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Well I did a search for "campus" and no related threads came up so here it is. I'm also not sure if this is the best forum for this thread, but it seemed as good as any.

Here's the e-mail announcement from ARI:


We at ARI are proud to announce a major new online educational initiative: The Ayn Rand Institute Campus. On January 10, 2012, we will beta launch an innovative and interactive learning environment where Internet users can study Ayn Rand's provocative ideas in unprecedented ways, using a system of learning tools that can be found nowhere else.

ARI Campus will allow students around the world to take courses at their own pace and on their own time—for free. Students at all levels can explore the educational materials that lie at their fingertips within and around each course—from the multimedia experience of a course including audio, video, and supplementary visual and textual content to the “More to Explore” section that offers reading and viewing suggestions for students who want to deepen their knowledge on a particular topic.

Courses have interactive modules that often include quizzes and user interactions. ARI Campus will also offer a site discussion board designed to help students discuss, integrate and digest the information as fully as possible. We have endeavored to enrich the learning environment far beyond the experience of listening to a recorded lecture.

Our initial course offerings will include the following:

• Ayn Rand: A Writer's Life

• Ayn Rand: Radical Thinker

• The Ayn Rand Bookshelf


We the Living

The Fountainhead

• Moral Virtue

• Philosophy of Education

• Philosophy: Who Needs It

New courses will be added regularly—the first release post-launch will be an exciting and in-depth look at the novel Atlas Shrugged, taught by Dr. Onkar Ghate and appearing in February.

Please join us, starting January 10, and explore and try out this brand new learning environment. The full, public launch of the site is slated for September of 2012. We hope to see you soon on ARI Campus!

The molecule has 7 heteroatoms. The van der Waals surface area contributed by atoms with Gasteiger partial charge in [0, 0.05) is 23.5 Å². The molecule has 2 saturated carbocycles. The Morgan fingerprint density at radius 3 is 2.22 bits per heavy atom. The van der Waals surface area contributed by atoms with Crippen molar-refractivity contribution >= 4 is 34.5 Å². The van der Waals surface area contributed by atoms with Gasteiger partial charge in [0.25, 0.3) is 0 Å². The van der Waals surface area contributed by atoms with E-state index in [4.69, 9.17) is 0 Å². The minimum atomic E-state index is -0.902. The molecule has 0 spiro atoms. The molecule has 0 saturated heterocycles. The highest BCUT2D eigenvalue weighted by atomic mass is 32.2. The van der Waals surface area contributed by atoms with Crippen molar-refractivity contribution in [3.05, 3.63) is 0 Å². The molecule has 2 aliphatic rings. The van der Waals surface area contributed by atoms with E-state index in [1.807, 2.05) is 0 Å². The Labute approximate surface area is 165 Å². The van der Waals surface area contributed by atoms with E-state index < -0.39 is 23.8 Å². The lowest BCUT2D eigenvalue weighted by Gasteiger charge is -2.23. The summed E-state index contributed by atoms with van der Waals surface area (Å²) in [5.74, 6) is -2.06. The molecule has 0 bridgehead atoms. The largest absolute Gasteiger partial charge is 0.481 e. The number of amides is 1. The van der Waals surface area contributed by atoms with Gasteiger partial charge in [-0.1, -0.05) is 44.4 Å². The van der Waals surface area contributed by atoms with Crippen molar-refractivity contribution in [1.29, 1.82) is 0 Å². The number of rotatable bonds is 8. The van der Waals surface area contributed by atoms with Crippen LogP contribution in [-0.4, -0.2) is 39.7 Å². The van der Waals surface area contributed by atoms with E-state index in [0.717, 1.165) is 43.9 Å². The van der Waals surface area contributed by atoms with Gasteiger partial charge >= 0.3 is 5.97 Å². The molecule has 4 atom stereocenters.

Looks pretty cool. It's great they really are surrounding themselves and embracing modern technology to communicate their ideas. In this instance the AR Campus sounds like "open learning" some academic institutions have begun offering. I'll definitely check it out.

Edit: Just so its apparent I don't work for ARI or anything, I only wanted to post this news.

Edited by IchorFigure
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THAT is exciting. I know that I sound like a cliche, but as a businessman, I am extremely busy and have not made time to read and study as much as I would like to....

This will be a great way to overcome that with some formal courses on a topic that is both fascinating and useful.

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According to their email, Campus has had over 1000 registered users already.

The site is really nice and clearly streamlined. I sampled a little bit of each course. The Writer's Life course featured some historical facts and photos of Ayn Rand I had never encountered. And the courses by Leonard Peikoff on philosophy of education and moral virtue seem very interesting.

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I was looking forward to going through the available courses. Unfortunately, the campus has been shut down for now due to technical issues etc.

This goes beyond being dissapointing for me as an individual (I was in the middle of a course when I received the notification that the campus would be taken down). Before the campus "opened", the page featured a countdown to its release date which is something you do to build excitement for a project. I received several emails about the campus over the course of a month from ARI. The fact that the campus was not ready for public consumption, despite the insistent hype, is frustrating because this was/is an official Ayn Rand Institute offering.